Lost treasure: Seven Mile Island future uncertain

Down Seven Mile road in Port Perry is a once extravagant property with an uncertain future and complicated past. Seven Mile Island is a property with a history so rich, you can get lost in it.

Just ask Peter Hvidsten, author of Scugog’s Lost Treasures, and the former editor-in-chief of the Port Perry Star, which chronicled the entire known history of the island.

“When I saw it in ‘81, I was just amazed by this facility,” Hvidsten said.

The earliest known owner of the property was an Albert C. Stephens in the 1880s. At that time it was known as Nonquon Island. It was a comfortable resort for hunters and fishers.

Today you won’t find hunters, just dirt-bikers, and fishers stay on the other side of the lake.

The property cycled through various owners from 1880 to 1912. In 1912 it was then purchased by Thomas Sintzel who lived in one of the original log cabins.

It was this time under the ownership of Sintzel that Nonquoun became Seven Mile. The old signage from the Sintzel years is now tucked away in a garage.

In 1919, it was acquired by Alex Ross Wilson who was the owner of Bachelor brand cigars.

Wilson hired Scottish stonemasons who worked on Casa Loma in Toronto to build two large cigars at the entrance. He erected a 26 room mansion with a boat house, tea house, dozens of statues, a fountain, and a swimming pool.

The period from 1920-1940 marks the golden era of the island.

Bachelor cigars was bought out in 1923 by the Imperial Tobacco Corporation.

Wilson left the tobacco industry and became vice-president of Consolidated Press Limited of Toronto which published The Canadian Home Journal and Farmer’s Magazine.

In 1925, The Canadian Home Journal reached 68,000 subscribers, which doubled to 132,000 by 1930. During this time, the Wilson’s were very involved in the community and often hosted parties at their large estate.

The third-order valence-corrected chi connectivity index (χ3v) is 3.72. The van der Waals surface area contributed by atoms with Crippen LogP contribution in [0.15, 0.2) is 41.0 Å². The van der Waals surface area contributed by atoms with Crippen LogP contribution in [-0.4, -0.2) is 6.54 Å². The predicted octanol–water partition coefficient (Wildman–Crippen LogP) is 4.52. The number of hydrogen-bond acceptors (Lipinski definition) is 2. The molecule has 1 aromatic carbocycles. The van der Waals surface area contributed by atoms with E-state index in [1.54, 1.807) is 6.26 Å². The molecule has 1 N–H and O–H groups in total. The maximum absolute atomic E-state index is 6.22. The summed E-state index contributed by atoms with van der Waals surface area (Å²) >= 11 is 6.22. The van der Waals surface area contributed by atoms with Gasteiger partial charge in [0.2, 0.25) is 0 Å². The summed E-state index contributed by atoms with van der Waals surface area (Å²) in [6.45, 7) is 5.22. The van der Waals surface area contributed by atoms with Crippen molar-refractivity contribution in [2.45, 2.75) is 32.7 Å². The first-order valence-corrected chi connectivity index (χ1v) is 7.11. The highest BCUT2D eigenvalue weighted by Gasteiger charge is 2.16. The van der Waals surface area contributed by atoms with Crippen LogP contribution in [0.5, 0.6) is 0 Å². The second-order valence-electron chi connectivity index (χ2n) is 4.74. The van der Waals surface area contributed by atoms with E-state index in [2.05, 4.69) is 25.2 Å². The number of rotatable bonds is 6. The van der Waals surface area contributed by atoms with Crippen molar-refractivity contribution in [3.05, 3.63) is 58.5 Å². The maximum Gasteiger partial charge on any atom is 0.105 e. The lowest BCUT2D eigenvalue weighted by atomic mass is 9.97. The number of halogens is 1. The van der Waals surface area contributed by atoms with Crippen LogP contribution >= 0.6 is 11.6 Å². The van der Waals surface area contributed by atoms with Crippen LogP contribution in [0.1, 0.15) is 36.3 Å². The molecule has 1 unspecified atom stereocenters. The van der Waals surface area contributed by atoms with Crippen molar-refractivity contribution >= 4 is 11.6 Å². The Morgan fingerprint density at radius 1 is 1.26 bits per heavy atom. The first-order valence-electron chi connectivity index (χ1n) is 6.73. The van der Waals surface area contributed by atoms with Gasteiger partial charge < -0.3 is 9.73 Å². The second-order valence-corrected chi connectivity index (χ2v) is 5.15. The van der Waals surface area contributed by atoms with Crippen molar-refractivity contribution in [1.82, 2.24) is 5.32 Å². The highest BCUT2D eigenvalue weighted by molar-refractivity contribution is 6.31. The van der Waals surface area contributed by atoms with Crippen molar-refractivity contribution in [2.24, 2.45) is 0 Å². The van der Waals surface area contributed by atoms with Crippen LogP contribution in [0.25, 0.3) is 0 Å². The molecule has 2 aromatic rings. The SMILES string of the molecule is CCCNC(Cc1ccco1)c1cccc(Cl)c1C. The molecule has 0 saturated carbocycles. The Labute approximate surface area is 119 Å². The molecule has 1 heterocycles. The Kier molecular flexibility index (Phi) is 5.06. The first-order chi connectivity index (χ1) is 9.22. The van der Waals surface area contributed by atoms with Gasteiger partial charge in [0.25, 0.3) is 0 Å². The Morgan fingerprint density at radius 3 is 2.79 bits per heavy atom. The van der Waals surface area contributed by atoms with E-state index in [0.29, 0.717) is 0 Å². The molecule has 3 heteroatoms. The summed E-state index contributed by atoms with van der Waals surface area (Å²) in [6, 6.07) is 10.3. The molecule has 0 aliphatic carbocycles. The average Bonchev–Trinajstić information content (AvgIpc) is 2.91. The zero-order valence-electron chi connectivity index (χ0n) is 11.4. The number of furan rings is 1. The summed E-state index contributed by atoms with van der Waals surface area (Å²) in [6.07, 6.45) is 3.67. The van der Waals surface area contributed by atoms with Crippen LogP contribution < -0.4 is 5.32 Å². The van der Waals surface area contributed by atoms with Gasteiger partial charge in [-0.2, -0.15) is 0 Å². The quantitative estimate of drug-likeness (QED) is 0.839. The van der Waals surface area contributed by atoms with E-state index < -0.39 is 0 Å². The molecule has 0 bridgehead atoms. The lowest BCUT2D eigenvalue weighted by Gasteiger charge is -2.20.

Today you can still find the two cigars at the entrance of the property. However, all of the statues are damaged, the swimming pool has been filled in, the boat house is rotting and the mansion is long gone.

The property fell into disrepair following the death of Alex Wilson at 71 years-old in 1941. Wilson’s wife lost interest and sold the property to Harry Ely, owner of the Vankirk Chocolate Corporation (eventually bought by Hershey).

It was during the time Thomas Sintzel owned the property that it became known as Seven Mile Island. Sintzel lived in the original log cabin on the property for a short time before beginning construction of a large new house, which he named Delmont Cottage.

In 2002 it was purchased by a group of artists called Artis Orbus with a plan to clean and refurbish the property. However, the costs of maintenance are far too great.

“The ongoing maintenance was so tremendously expensive,” Hvidsten said. “Purchasing it was the cheapest part.”

Seven Mile is in a constant state of deterioration, and it doesn’t seem like anything will be done any time soon. As of now, the property has been acquired by the Mississauga First Nations.

Chief Kelly Larocca of the Mississauga First Nations says it is too early to decide what will happen to the property.

Hvidsten says it’s, “disappointing to see what has happened to it.” But he’s going to put his “hat forward and see what the Mississauga’s are doing in the future.”